Our goal is to make explicit the notion of "viewpoint" from analysts during their activity and to propose a new approach in integrating this notion in a multi-views Knowledge Discovery from Databases (KDD) analysis.

Past years, we designed and started the implementation of an object platform (design patterns and UML using Rational Rose) for KDD integrating the definitions of viewpoints. This platform used the Weka library and contains our conceptual model integrating the “viewpoint” concept and an ontology for the KDD process. Such an ontology is composed of original components we propose for the pre-processing step and others components based on the DAMON ontology for the data mining step. For the ontology, we have used the Protégé-2000 system.

We proposed a new metadata format to annotate the KDD process. The proposed model is based on use cases to annotate the KDD process in terms of viewpoints, and on the systematic use of design patterns to comment and justify design decision. Our approach proposed object-oriented models for the KDD process, characterized by its complexity, and allows the capitalization of corporate objects for KDD. This year we pursued the implementation of the platform under Protegé-2000 and the redaction of the thesis document.

Knowledge Base For Ontology Learning

Keywords : ontology acquisition, ontology learning, knowledge base.

Participant : Marie-Aude Aufaure.

Many approaches dedicated to ontology extraction were proposed these last years. They are based on linguistic techniques (using lexico-syntactic patterns), on clustering techniques or on hybrid techniques. However no consensus has emerged for this rather difficult task. This is likely due to the fact that ontology construction relies on many dimensions such as the usage of the ontology, the expected ontology type and the actors to which this ontology is dedicated.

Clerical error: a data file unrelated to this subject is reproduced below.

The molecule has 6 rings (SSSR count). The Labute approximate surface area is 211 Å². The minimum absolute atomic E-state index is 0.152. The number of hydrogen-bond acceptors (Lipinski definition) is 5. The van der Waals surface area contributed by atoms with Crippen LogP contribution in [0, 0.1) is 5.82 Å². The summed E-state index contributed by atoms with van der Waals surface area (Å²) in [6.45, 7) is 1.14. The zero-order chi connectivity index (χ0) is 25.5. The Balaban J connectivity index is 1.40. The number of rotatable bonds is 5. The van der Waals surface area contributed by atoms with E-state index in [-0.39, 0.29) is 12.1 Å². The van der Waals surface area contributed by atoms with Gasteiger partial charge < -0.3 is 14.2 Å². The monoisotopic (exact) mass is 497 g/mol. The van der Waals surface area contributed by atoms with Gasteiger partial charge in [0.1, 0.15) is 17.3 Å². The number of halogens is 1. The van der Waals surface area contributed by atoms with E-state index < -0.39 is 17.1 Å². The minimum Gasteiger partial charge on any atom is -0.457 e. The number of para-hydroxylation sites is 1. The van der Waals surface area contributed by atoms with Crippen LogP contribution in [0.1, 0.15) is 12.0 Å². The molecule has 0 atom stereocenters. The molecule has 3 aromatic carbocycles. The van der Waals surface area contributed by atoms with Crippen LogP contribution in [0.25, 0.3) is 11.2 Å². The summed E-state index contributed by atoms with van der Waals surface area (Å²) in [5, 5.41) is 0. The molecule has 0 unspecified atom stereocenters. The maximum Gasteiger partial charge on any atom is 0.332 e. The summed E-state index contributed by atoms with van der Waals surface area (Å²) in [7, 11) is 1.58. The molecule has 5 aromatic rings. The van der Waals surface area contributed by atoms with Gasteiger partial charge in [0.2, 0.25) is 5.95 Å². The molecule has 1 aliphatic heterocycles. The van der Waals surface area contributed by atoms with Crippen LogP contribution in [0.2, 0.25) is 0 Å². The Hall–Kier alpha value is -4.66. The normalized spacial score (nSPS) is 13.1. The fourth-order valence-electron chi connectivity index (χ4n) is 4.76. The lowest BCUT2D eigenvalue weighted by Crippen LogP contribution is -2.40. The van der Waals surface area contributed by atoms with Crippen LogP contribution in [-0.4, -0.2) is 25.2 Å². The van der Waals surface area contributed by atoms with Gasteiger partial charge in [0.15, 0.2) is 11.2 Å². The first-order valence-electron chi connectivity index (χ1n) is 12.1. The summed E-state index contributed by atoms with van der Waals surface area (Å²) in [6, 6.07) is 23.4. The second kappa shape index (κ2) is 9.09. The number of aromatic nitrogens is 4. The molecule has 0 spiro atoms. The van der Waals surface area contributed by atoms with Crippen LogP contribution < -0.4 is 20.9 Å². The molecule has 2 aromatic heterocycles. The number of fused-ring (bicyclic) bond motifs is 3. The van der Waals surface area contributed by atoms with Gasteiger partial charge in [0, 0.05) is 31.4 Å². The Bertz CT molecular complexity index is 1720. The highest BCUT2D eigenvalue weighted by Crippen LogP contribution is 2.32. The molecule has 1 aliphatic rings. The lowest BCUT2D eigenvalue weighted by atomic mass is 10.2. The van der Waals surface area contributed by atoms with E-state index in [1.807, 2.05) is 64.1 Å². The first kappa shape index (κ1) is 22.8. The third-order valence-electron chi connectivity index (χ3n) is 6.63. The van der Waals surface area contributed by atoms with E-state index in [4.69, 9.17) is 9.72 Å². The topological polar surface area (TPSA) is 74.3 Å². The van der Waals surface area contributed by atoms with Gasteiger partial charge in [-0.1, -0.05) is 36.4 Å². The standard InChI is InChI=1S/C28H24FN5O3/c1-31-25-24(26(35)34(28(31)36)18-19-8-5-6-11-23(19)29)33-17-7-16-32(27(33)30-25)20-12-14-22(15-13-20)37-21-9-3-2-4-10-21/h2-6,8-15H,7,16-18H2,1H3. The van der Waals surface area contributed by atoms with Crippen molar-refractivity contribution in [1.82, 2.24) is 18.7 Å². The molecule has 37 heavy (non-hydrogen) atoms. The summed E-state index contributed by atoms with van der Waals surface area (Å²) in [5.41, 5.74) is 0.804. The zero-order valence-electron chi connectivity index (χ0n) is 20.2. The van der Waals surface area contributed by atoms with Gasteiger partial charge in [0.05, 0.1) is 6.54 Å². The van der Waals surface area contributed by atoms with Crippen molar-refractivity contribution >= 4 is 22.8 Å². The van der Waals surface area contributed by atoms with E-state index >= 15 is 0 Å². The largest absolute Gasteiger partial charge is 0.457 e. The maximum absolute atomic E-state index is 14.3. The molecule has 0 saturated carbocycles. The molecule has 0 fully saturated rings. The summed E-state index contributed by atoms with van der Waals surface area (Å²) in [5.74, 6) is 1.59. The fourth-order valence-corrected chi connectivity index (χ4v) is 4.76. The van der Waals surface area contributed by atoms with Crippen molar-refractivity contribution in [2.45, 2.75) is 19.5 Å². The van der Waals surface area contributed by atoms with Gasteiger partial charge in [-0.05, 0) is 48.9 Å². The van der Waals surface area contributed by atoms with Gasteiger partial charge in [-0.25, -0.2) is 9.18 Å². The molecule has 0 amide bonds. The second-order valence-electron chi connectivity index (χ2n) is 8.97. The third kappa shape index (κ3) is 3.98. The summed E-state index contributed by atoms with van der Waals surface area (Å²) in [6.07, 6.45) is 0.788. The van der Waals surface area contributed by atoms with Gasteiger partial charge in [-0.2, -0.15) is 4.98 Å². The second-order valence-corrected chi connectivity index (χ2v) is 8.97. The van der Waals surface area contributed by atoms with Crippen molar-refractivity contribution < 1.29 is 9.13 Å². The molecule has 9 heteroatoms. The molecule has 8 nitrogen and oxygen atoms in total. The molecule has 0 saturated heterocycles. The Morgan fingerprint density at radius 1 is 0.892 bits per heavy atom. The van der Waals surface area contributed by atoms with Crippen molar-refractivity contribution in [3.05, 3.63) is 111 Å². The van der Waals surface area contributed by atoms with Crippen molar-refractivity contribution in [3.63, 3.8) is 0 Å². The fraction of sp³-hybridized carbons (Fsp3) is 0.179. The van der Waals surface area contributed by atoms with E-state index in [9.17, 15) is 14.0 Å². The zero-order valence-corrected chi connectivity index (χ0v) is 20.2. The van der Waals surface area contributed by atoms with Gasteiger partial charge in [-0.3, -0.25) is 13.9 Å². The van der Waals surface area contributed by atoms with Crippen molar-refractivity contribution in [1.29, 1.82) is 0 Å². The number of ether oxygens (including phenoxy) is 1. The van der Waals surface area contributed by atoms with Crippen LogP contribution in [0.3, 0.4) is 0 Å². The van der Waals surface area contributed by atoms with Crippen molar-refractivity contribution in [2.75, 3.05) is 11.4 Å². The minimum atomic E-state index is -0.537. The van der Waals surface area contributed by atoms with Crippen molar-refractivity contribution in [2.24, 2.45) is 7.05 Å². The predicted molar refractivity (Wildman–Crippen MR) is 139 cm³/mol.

Knowledge extraction from web pages is a complex process starting from data cleaning until the evaluation of the extracted knowledge. The main process is web mining.

Our objective here is to propose a semi-automatic construction of ontologies from web pages [Oops!] . To achieve such an objective, we build a knowledge base to represent web knowledge which is specified using a metaontology containing the knowledge related to the task of domain knowledge extraction. Our architecture is based on ontological components, defined by the metaontology, and related to the content, the structure and the services of a determined domain. In this architecture, we specify three interrelated ontologies: the domain ontology, the structure ontology and the services ontology [Oops!] . Our metaontology is able to store the knowledge related to different techniques and methods for ontology construction. We have defined an on-line information retrieval system using this web knowledge architecture [Oops!] . The on-line information retrieval system enriches the user query with domain concepts and classifies the web documents according to the concepts and the services; it also gives the user the opportunity to detect a set of services related to a given concept. A prototype has been developed and experiments have been realized in the tourism domain (cf. section  4.4 ).